“It’s steadily been decreasing and I think that has a lot to do with a lot of the different organizations in El Paso that are providing this education and empowering our youth to make healthier decisions,” Zuniga said.

Some evidence also suggests that the decline could be because teens today are less sexually active. A national survey found that the number of sexually active high school students dropped from 38% in 2019 to 30% in 2021. About 30 years ago, that rate was closer to 50%.

Still, Zuniga noted that by the time El Paso students enter their junior year of high school, more than half have had sex.

This coupled with rising STI rates led Project Vida to expand its sex ed services.

Zuniga said the organization initially focused on promoting healthy lifestyle choices and teaching students to identify risky behaviors. In 2015, the organization began receiving funding from the U.S. Department of Health and Human Services to implement an evidence-based teen pregnancy prevention program. That’s when the organization, which primarily works with students from the Socorro and Canutillo Independent School Districts, started shifting to addressing the needs of sexually active teenagers. This included referring them to local clinics and other resources — with a parent’s consent.

“The purpose was to have conversations with the youth and encourage them to talk with their parents and say, ‘I’m making a decision. I want to be sexually active, but I want to be safe,’” Zuniga said. “A lot of people think that when we talk about teen pregnancy, it’s all about just education and telling them not to have sex. The purpose of our program is to empower our youth for them to be safe if they choose to be sexually active, and to provide resources and opportunities for empowering the youth to choose abstinence.”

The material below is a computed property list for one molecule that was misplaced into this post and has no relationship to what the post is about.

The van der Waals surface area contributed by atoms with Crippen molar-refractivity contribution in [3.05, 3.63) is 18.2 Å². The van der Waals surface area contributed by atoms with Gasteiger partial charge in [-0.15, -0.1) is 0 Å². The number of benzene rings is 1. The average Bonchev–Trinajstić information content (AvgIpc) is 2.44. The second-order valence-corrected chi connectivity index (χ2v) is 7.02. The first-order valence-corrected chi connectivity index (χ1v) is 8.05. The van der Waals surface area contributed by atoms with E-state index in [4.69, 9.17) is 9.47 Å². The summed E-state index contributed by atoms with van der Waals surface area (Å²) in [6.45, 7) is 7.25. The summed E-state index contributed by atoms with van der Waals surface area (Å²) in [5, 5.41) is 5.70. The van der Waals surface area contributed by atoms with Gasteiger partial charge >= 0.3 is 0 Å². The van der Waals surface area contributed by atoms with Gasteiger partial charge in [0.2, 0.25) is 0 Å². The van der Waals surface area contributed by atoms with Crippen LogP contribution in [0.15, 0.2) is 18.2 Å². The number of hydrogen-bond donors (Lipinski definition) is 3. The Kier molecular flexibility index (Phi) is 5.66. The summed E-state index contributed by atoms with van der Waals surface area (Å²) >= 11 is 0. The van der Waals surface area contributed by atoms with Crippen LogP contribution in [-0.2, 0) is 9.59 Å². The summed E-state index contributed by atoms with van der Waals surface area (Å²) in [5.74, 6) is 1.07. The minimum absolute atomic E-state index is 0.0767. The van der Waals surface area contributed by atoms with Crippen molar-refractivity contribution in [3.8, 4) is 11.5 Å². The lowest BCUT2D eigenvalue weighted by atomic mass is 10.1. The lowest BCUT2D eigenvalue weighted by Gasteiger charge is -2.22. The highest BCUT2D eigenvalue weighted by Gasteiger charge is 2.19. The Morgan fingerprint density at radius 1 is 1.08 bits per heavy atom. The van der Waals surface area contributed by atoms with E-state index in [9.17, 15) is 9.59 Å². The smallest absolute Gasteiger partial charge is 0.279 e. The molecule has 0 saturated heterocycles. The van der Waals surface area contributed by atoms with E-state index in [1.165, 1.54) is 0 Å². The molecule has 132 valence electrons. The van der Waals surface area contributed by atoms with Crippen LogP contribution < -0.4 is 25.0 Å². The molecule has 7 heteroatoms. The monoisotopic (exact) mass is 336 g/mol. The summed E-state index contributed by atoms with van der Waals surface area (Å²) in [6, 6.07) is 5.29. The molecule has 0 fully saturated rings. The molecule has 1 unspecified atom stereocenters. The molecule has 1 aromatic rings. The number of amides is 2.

Some research has shown that these types of approaches could be successful at reducing teen pregnancy.

A 2022 quasi-experimental study examining counties with organizations that received federal funding for more comprehensive sex education, also known as abstinence-plus, had an overall reduction in the teen birth rate by over 3%. Still, the study states its findings are limited and more research still needs to be done on counties that have yet to receive this funding.

Ponce, the teen mom from San Elizario, said she knew what it was like to grow up around people who were tight-lipped about sexual health and what it was like to have limited access to sex ed. After taking part in Project Vida’s Positive Parenting Program, she now wants to make sure her daughters get that education and feel comfortable enough to talk about it when they get older.

“I want them to trust me so I can help them, you know. Because I don’t want them to go through the same thing I went through. I don’t want them to miss their high school years,” Ponce said.


This article first appeared on El Paso Matters and is republished here under a Creative Commons license.



Join The Good Men Project as a Premium Member today.

All Premium Members get to view The Good Men Project with NO ADS.

A $50 annual membership gives you an all access pass. You can be a part of every call, group, class and community.
A $25 annual membership gives you access to one class, one Social Interest group and our online communities.
A $12 annual membership gives you access to our Friday calls with the publisher, our online community.

Register New Account

Log in if you wish to renew an existing subscription.

Choose your subscription level

By completing this registration form, you are also agreeing to our Terms of Service which can be found here.



Need more info? A complete list of benefits is here.


Photo credit: iStock.com

The post Teen Pregnancy on Decline; New Sex Ed Policy Could Impede Trend appeared first on The Good Men Project.